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Full Model of Density Dependent Motility

Fig. 6 The entire designed genetic circuit

Actually, in our genetic circuit, we transformed a plasmid which can secrete AHL to environment (Fig.6). When the AHL density h of environment was high, the AHL came into the cell. Then AHL combining with LuxR repressed the expression level of cheZ which controled the motility of E.coli. So it was necessary to take account of the AHL effect.

First, the AHL was synthesized by the E.coli cell at the rate λ. And the degradation rate β of AHL whose half life is normally about 15 to 30 minutes. Considering the diffusion of AHL, we obtained


where Dh is the diffusion coefficient of AHL, which is about 0.001mm2/min[6].
And the cell diffusion coefficient of E.coli is determined by the density of AHL. Therefore


whereDρ(h) is a decreasing function of h.

Furthermore, the nutrient consumption influences the growth rate of E.coli. Therefore


where n is the nutrient concentration.

Fig. 7 The growth rate relates to nutrient concentration

For the nutrient, we made an assumption that the amount of nutrient consumed were proportional to the amount of cell increasing. Taking account of the nutrient diffusion, we had

where k was the ratio that nutrient converts to cell mass, Dn is nutrient diffusion coefficient which is about that of small molecule[7] .

We used several possible forms of functionDρ(h)(see Results Section2). The results showed that if the cell diffusion coefficient decreases fast near the AHL density threshold, the pattern came out as a multiple-ring one(Results Section2 (a),(e)). On the contrary, there was only one-ring pattern.

Therefore, in order to to make this curveDρ(h) decreasing sharply near the threshold, it followed a prediction that we can get a multiple-ring pattern by making an auto-activate genetic circuit which the combination of LuxR and AHL can activate the expression level of itself.

Fig.8 The designed genetic circuit for predicted pattern

Furthermore, we did some two-spot patterns which initially have two points of E.coli cell, so as to compare with the experiments culture (Results Section3).

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Modeling Results

In the simulation, we tried different values of undetermined parameters which were possible to change in experiments, to see how they influenced the pattern. Generally, we can vary the parameters of cell growth and cell motility which, in experiments, are easy to change. So we list the results of varying several parameters in the cell growth part and cell motility part.

Cell Growth

Cell movement

Multiple initial Spots

1. Cell Growth

In the cell growth term, we considered the growth rate was related to nutrient concentration. When the nutrient was consumed by the cell, the grow rate of the cell would decrease (Fig. 7). There was a maximum growth rate γ0, when the nutrient was rich. The parameter κ described the sharp of this curve(Fig. 7). The larger κ gave us more smooth increasing curve. And we made an assumption that one unit of nutrient would change to cell number with a ratio k. Also in the initial condition, the nutrient concentration ni can influence the patterns. Therefore, the effects of all the four parameters were studied in our model.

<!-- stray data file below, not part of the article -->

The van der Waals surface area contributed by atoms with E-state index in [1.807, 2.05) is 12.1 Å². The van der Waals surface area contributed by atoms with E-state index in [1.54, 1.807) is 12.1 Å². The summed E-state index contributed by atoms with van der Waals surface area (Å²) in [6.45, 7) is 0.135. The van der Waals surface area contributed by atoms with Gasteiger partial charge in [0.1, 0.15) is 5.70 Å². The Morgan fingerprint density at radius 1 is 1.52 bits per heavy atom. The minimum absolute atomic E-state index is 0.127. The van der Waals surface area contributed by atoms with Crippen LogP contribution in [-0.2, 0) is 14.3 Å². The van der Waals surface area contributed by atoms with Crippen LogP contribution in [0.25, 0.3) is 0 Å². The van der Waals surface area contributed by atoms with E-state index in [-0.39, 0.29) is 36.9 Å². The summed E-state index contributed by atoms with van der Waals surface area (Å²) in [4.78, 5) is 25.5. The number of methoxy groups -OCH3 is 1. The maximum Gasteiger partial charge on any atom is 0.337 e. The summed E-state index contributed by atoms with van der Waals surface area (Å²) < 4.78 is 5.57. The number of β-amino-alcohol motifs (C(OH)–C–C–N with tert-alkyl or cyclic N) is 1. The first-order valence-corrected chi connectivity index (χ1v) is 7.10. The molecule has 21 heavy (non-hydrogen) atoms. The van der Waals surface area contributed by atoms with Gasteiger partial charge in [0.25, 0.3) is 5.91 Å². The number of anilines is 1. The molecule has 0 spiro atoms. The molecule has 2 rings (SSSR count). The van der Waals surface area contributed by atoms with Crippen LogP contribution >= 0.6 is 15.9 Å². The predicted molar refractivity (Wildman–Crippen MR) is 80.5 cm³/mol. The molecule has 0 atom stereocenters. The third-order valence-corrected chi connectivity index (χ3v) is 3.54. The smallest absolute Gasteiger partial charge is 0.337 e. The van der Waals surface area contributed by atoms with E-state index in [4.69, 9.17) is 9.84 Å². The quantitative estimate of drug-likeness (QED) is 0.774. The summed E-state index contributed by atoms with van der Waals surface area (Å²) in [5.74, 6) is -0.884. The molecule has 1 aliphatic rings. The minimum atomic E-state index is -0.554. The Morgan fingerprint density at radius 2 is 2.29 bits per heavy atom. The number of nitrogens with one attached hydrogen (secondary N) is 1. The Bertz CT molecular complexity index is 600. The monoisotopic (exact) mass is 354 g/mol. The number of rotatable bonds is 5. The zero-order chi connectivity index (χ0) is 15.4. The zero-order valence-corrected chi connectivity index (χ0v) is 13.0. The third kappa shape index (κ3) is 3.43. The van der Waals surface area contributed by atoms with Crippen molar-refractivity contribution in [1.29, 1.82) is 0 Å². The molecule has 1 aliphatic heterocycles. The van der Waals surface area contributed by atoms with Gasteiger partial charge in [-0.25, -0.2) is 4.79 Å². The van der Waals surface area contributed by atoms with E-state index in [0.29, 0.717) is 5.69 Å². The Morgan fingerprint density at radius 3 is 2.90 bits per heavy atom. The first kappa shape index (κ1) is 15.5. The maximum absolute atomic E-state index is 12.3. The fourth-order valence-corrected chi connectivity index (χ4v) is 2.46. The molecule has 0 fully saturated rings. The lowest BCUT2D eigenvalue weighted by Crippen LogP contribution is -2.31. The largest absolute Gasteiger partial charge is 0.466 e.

Above reuslts indicated that, the faster cell growth (larger γ0 and smaller doubling time) formed a smaller and a little more unclear ring pattern. And the inner ring diameter would become a litter more large when the growth rate increased.

From above figures, it was found that the initial nutrient concentration ni had little influence to the pattern, especially when it was large. The only effect we observed was that smaller initial nutrient concentration ni made the ring slightly wider and more clear.

Here, the value of κ was related to the initial nutrient concentration ni . When initial nutrient concentration ni was fixed, a smaller κ parameter gave us the similar results with that of faster cell growth.

When we increased the value of k, the patterns did not change a lot, but only became a little more clearly.

In conclusion, the simulation results showed that the parameters of maximum growth rate γoand κ had a more important role on the ring-like pattern. And the other two parameters k and ni did not influence the pattern much.


2. Cell Motility Dρ(h)

Forms of Dρ(h)

As Dρ(h) was a decreasing function of h, the possible formed of it can be



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The above movies showed that if the cell diffusion coefficient decreases fast near the AHL density threshold, the pattern came out as a multiple-ring one(Results Section2 (a),(e)). On the contrary, there was only one-ring pattern(Results Section2 (b),(c),(d)).


3. Mulitple initial spots

With the initial conditions of two or more spots, we obtained the below funny patterns which are amazing similar with that of experiments(results).


  • [1] P.K.Pathria, Statistical Mechanics (Pergamon Press, Headington Hill Hall, Oxford; 1972)
  • [2] Howard C.Berg, Random Walks in Biology (Princeton University Press, Princeton, Hew Jersey; 1993)
  • [3] Nikhil Mittal, et al, Proc Natl Acad Sci 100, 13259 (2003)
  • [4] R. A. Fisher, Ann. Eugenics 7, 353 (1937)
  • [5] A.H.Bokhari, et al., Nonlinear Analysis (In Press)
  • [6]Basu S, et al., Nature 434, 1130(2005)
  • [7]J.W. Costerton, Naomi Balaban, Control of Biofilm Infections by Signal Manipulation (Springer,2008)